Vietnam War Memorial Time Exposure
Our family took a trip to our Nation's Capitol during a fourth of July weekend. I have always heard about the emotional power of the Vietnam memorial. Indeed it is powerful. My stepson's father is a Vietnam veteran who lost comrades in the war, and he has given us an even deeper appreciation for what it represents. I took some photographs during the day, but it wasn't nearly as inspiring as it was during the night.
I came back after midnight and saw many people walking through the memorial. I spent time studying it to find out how to best compose the subject.
Then I checked out the lighting to be sure the subject was evenly lit. In this situation, I could see the black granite walls were well lit by lights embedded in the stones below. As you observe the lights are shooting from bottom upwards. Then there are the lights above the memorial that are located on the street. These were perfect for illuminating the grass and the background.
Imagine for a moment that all the street lights were missing. The grass and trees would not be lighted. It would still be a significant historical monument to record, but the excitement of the image would be diminished.
For photographs done at night, one must have a camera that can expose a chip or film for lengths of time between 1 and 30 seconds in length. This calls for a camera with manual settings. A point and shoot camera will not do the job. One must also have a sturdy tripod.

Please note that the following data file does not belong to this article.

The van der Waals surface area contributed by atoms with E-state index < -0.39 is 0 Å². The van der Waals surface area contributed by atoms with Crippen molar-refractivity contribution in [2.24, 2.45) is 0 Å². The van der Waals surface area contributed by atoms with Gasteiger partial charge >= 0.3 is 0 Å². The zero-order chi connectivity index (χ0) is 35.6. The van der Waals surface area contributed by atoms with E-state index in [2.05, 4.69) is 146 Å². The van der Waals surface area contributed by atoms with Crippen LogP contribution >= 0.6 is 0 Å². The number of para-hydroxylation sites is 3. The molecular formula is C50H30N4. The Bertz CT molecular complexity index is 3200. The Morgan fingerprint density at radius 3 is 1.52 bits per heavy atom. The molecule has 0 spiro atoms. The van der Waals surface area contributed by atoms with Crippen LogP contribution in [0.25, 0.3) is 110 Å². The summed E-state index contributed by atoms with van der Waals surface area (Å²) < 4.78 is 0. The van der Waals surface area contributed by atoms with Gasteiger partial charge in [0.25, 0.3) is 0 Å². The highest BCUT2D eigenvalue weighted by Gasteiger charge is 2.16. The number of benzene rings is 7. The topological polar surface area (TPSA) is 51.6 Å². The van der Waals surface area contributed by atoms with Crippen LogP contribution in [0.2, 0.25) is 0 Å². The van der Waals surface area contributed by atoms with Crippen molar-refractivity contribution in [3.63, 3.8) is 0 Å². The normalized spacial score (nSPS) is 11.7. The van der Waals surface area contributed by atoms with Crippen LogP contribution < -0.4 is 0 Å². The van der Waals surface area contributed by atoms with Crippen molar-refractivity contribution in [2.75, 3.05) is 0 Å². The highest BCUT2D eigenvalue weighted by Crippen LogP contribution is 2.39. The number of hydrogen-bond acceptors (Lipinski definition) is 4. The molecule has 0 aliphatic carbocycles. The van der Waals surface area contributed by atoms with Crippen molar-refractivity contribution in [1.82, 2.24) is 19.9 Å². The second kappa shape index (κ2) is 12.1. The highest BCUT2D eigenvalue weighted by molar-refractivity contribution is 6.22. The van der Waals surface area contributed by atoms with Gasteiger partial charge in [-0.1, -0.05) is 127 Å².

In photographing the memorial I used a tripod with my camera at an ISO setting of 400. I set my camera lens at f/8 so that I would utilize the sharpest point of my lens as well as giving me sharpness from the entrance of the memorial to the exit. If I had set it at f/1.8, then the image would be sharp at some points but out of focus at others.
Finally, I set my exposure for approximately 6 seconds and utilized my self timer so as to avoid any camera vibration that might take place when depressing the shutter button. Then I looked around to make sure no one was going to bump into my camera setup while making the exposure.
When it was all clear, I pressed the button, listened to the beeps until the shutter was automatically released for six seconds.
When I viewed the image on the camera screen, it was too dark, so I decided to increase my time to 7 seconds. I kept changing the time by one second increments until I got to 16 seconds. At that point, the images were looking brighter and good enough to stop shooting.
When I got home to my digital darkroom, I was thrilled at the 14 second mark. It was just the right exposure, and I used Photoshop to enhance the image even further.
By studying the photograph carefully, you might notice that there is a woman sitting in the light of her cell phone. There are what appear to be ghosts around this memorial caused by people walking slowly in front of it and pausing for a moment. These brief pauses were recorded on the chip.
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